The Thinking Church

“Finally, brothers, whatever is true, whatever is noble, whatever is right, whatever is pure, whatever is lovely, whatever is admirable — if anything is excellent or praiseworthy — think about such things.

Philippians 4:8-9

What are you thinking about right now? Are you considering any new ideas or imagining new possibilities or realities? Have our churches become so populated by homogenous believers that there is no room for any competing philosophies?

Certainly, our local congregations must hold tightly to the foundations of our faith and not be drawn away by every new and fancy fad. Truly, we must teach the absolutes of Scripture without compromise, but I wonder if we have stopped thinking and growing along the way.

Recently, our team read a book together called Beauty Will Save the World, written by Pastor Brian Zahnd, which led to some great debate. It angered a few, challenged most of us, but made all of us think about some long held beliefs. At the end of the journey, many of us did not change our minds, but at least it caused us to stop and rethink why we believed what we believed.

Are you willing to listen to people outside your primary stream? I am not asking you to change your mind, but I am challenging you to at least listen. The older we get, we must be more intentional to continue our curious pursuit of learning. We must resist dogmatic beliefs that are based on assumptions rather than empirical evidence.

A thinking believer, rooted in the ancient truths of our faith, but infatuated with growing, resisting the stagnation of tired traditions, is a powerful force. God gave us both hearts and brains. We should nurture, cultivate and care for both.

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7 Comments

  1. Well said Pastor Brady. We must be Bereans (Acts 17:11) if we are to be a prophetic voice in the nations. We must be informed of God’s mandate, instead of being acculturated by the ideology of man.

  2. Sometimes I’ve wondered if when people outsource “thinking” to somebody else that they also in fact give up something else.

    I’ve wondered if we give up on thinking, do we orphan our own sense of beauty?, do we disown our own curiosity? What’s then left of one’s soul and soulfulness?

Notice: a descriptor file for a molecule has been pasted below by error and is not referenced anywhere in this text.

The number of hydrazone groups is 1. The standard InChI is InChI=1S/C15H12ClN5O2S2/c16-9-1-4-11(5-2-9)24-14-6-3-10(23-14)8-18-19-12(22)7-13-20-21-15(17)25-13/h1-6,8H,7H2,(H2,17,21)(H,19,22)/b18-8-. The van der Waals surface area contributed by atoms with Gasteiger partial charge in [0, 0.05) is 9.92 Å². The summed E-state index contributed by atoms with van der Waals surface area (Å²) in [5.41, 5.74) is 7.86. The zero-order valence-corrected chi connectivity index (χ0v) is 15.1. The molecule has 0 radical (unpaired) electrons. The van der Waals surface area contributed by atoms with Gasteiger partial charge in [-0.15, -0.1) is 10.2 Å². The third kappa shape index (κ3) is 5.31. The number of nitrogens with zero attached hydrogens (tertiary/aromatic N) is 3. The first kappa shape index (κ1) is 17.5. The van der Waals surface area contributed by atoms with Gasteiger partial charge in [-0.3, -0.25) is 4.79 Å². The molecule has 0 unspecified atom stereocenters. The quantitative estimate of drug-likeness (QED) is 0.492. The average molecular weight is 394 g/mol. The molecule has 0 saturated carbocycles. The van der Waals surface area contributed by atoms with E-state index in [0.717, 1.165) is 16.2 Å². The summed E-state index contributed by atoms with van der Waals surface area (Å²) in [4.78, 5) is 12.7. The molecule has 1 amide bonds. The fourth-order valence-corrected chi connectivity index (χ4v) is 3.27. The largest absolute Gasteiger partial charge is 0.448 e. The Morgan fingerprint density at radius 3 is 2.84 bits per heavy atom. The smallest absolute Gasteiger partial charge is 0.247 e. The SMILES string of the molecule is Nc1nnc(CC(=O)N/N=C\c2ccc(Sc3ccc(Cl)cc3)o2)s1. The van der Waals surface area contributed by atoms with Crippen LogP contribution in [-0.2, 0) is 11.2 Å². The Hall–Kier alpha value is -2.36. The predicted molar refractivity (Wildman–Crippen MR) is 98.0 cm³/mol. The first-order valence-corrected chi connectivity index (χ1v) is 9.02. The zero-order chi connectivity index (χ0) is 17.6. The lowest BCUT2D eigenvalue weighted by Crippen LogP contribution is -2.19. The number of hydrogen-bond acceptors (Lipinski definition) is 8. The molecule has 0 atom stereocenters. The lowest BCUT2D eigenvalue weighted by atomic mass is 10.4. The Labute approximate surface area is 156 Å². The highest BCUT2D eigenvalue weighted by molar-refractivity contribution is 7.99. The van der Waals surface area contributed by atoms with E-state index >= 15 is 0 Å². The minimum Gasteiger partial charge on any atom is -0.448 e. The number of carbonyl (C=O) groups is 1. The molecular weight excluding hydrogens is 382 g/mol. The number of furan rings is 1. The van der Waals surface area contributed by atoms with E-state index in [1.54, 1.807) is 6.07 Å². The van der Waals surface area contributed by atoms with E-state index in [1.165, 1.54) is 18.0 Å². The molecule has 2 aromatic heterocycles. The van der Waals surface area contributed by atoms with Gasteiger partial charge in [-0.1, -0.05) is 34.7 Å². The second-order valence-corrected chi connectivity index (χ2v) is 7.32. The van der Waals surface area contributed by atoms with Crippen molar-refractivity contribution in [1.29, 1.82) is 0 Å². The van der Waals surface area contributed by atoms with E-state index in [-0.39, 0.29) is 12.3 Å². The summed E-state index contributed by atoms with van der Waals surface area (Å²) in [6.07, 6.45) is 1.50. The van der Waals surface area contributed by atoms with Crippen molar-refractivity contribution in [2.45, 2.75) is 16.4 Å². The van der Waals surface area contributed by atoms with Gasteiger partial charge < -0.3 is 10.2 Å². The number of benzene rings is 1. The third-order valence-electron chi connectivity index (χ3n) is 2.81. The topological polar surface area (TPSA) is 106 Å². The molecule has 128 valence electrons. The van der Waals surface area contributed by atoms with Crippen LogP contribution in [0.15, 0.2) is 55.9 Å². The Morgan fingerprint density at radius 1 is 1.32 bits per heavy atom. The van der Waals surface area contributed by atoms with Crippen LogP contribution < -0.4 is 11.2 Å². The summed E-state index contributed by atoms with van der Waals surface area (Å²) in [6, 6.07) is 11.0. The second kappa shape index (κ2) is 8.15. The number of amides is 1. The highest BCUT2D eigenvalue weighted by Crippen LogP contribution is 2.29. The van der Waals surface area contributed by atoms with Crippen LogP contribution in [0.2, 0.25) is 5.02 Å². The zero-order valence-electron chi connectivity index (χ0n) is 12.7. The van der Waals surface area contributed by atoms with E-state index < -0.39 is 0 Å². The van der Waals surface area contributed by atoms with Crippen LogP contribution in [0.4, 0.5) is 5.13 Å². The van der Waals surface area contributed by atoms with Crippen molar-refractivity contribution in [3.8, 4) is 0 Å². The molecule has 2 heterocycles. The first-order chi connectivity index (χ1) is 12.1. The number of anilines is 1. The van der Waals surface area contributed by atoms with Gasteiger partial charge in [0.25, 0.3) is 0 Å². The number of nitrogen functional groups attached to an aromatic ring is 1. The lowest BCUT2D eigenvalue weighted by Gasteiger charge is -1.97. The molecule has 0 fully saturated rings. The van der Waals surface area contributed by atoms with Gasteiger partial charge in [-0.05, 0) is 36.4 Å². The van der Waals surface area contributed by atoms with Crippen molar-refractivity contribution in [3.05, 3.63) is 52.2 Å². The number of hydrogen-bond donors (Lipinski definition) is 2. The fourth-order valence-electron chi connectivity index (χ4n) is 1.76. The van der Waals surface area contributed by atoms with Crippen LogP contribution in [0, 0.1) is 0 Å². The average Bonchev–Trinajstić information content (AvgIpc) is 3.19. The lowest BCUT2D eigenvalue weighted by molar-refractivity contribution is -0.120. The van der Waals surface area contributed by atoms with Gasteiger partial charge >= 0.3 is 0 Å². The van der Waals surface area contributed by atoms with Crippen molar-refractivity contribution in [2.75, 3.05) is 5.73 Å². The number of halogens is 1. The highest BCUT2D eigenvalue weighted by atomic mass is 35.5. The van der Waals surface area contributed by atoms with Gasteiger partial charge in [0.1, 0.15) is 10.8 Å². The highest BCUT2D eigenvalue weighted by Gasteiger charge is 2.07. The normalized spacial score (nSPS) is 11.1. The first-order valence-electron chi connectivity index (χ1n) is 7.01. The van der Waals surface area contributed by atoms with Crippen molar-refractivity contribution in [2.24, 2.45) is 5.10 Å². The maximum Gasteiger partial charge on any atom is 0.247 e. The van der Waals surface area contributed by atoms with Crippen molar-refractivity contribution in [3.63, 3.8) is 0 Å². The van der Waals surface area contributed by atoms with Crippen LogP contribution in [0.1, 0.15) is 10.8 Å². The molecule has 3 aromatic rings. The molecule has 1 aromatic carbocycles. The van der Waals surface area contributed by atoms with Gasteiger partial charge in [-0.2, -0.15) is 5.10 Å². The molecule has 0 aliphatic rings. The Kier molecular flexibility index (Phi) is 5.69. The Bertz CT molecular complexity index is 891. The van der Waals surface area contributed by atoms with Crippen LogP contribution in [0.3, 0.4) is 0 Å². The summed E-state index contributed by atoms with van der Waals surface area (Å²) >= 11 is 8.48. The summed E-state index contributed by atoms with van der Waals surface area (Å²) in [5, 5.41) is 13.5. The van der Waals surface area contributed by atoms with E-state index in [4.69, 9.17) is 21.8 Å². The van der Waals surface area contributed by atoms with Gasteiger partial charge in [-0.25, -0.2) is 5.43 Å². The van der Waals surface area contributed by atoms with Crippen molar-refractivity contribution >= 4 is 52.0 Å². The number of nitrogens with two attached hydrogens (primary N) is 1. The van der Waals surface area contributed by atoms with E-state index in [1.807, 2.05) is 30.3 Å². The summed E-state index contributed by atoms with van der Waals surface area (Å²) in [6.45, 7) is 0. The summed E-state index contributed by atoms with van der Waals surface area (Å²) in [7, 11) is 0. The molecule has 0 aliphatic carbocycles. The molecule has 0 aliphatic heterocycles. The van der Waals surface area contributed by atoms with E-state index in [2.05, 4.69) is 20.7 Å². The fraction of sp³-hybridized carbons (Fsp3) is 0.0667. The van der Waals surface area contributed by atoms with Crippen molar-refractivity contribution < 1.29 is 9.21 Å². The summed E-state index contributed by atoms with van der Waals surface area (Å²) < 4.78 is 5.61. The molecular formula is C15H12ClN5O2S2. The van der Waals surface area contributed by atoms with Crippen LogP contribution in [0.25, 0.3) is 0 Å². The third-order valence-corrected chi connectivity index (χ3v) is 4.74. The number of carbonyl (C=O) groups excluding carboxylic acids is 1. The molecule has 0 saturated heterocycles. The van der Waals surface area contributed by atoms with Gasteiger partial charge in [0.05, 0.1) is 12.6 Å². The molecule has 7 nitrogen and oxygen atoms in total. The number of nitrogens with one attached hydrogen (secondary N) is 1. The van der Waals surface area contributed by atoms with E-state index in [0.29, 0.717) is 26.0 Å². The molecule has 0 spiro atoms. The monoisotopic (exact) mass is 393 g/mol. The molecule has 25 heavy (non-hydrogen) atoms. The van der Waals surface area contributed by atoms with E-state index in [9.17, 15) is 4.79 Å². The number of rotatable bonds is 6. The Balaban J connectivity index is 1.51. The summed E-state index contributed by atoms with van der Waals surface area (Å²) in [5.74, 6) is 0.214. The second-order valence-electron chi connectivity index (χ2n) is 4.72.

I’ve wondered how is thinking (and empathy which is, in many ways, thinking about somebody else’s thinking) related to understanding another person. If I can’t, at least somewhat, think like them, how can I feel for them?

    I’ve wondered how this relates to the doctrine of the Incarnation. What would it be like to come into this world and to have genuine empathy for the least of these, dare I say, for all?

    I’ve wondered what would it mean to accept that kind of Son of God into my heart to be Lord of my life. How would I act?

    What would it look like to love one’s God with heart and soul and strength? What would it look like to love neighbor as self?

    Beyond merely getting past a few decades prominence of anti-intellectualism in certain strands of Christian expression, I wonder about the words of Christ in the Gospel of Mark after the Messiah’s response of the Greatest Commandment.

    As he taught, Jesus said, “Watch out for the teachers of the law. They like to walk around in flowing robes and be greeted with respect in the marketplaces, and have the most important seats in the synagogues and the places of honor at banquets. They devour widows’ houses and for a show make lengthy prayers. These men will be punished most severely.”

    After this uncomfortability, the author of the Gospel of Mark proceeds with a story of the Widow’s Offering. What would it look like to give out of one’s poverty and to put in everything?

    I wonder, how does thinking relate to living a life spent for others?

  3. Great article. I also love the reference to Acts 17:11 in the first comment. For those who aren’t familiar with it… “They searched the Scriptures day after day to see if Paul and Silas were teaching the truth.” NLT
    The early believers were testing what Paul was preaching!
    A great example.
    We should foster an environment of questioning in our churches.

    Question everything.

  4. Please, I would like to translate this article in romanian and then to post it on my personal blog, linking to your webpage as source. In our country not many knows read in english and I try to help at the school with some blogs about what I find online … Is this possible ? Thanks in advance.

  5. I really enjoyed this blog topic, it strikes a chord with me. I am a political scientist and philosopher. I love to think about thinking, new ideas, and discussing/ debating politics and religion with other people. I think that it is very important to understand as many points of view as possible. This is how we grow as individuals, local communities, states, and nations. Tolerance is born from understanding and understanding is born of listening. I am actually in the process of writing a paper to show that it is more rational to believe in God, than to not.

  6. Just came across this graphic posted by NT scholar James McGrath.

    http://www.patheos.com/blogs/exploringourmatrix/2012/10/jesus-wants-you.html

    Seems to be in line with this blog, but I still can’t imagine such going up as a poster at *any* church.

    The graphic uses the word “think” but I wonder if the word “believe” could be used as well and the message not actually be altered all that much.

  7. As I visited your website many times in 2012, I want to do the same thing in 2013, so I wish you happy birthday, health and joy. Best wishes for all those who write and participate in the discussions on this website. Happy New Year 2013 !

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